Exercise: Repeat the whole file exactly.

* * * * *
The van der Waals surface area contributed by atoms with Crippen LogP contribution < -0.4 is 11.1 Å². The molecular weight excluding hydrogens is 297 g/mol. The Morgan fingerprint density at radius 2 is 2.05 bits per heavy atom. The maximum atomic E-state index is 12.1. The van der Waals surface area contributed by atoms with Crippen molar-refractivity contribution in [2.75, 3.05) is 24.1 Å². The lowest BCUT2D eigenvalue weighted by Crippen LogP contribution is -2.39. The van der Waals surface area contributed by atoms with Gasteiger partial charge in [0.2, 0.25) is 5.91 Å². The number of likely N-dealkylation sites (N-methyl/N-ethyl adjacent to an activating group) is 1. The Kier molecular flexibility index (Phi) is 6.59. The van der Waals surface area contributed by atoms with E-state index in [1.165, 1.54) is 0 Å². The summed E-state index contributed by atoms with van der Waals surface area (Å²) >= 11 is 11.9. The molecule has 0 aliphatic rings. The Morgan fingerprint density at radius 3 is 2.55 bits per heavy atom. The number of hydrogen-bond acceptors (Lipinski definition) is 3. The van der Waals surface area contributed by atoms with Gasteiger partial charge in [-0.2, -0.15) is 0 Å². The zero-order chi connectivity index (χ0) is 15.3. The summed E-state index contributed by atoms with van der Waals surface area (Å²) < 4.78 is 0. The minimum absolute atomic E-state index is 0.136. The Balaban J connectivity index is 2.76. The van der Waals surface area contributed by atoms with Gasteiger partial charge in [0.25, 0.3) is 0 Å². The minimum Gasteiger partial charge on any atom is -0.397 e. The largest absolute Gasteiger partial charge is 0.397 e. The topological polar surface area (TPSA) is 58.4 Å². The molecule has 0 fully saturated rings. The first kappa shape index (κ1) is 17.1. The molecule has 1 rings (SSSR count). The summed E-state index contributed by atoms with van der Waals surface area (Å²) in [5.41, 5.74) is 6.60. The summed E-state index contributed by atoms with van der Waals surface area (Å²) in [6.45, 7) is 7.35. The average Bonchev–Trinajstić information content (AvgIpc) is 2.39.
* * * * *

The van der Waals surface area contributed by atoms with Crippen LogP contribution < -0.4 is 11.1 Å². The molecular weight excluding hydrogens is 297 g/mol. The Morgan fingerprint density at radius 2 is 2.05 bits per heavy atom. The maximum atomic E-state index is 12.1. The van der Waals surface area contributed by atoms with Crippen molar-refractivity contribution in [2.75, 3.05) is 24.1 Å². The lowest BCUT2D eigenvalue weighted by Crippen LogP contribution is -2.39. The van der Waals surface area contributed by atoms with Gasteiger partial charge in [0.2, 0.25) is 5.91 Å². The number of likely N-dealkylation sites (N-methyl/N-ethyl adjacent to an activating group) is 1. The Kier molecular flexibility index (Phi) is 6.59. The van der Waals surface area contributed by atoms with E-state index in [1.165, 1.54) is 0 Å². The summed E-state index contributed by atoms with van der Waals surface area (Å²) >= 11 is 11.9. The molecule has 0 aliphatic rings. The Morgan fingerprint density at radius 3 is 2.55 bits per heavy atom. The number of hydrogen-bond acceptors (Lipinski definition) is 3. The van der Waals surface area contributed by atoms with Gasteiger partial charge in [-0.2, -0.15) is 0 Å². The zero-order chi connectivity index (χ0) is 15.3. The summed E-state index contributed by atoms with van der Waals surface area (Å²) < 4.78 is 0. The minimum absolute atomic E-state index is 0.136. The Balaban J connectivity index is 2.76. The van der Waals surface area contributed by atoms with Gasteiger partial charge in [0.25, 0.3) is 0 Å². The minimum Gasteiger partial charge on any atom is -0.397 e. The largest absolute Gasteiger partial charge is 0.397 e. The topological polar surface area (TPSA) is 58.4 Å². The molecule has 0 fully saturated rings. The first kappa shape index (κ1) is 17.1. The molecule has 1 rings (SSSR count). The summed E-state index contributed by atoms with van der Waals surface area (Å²) in [5.41, 5.74) is 6.60. The summed E-state index contributed by atoms with van der Waals surface area (Å²) in [6.45, 7) is 7.35. The average Bonchev–Trinajstić information content (AvgIpc) is 2.39.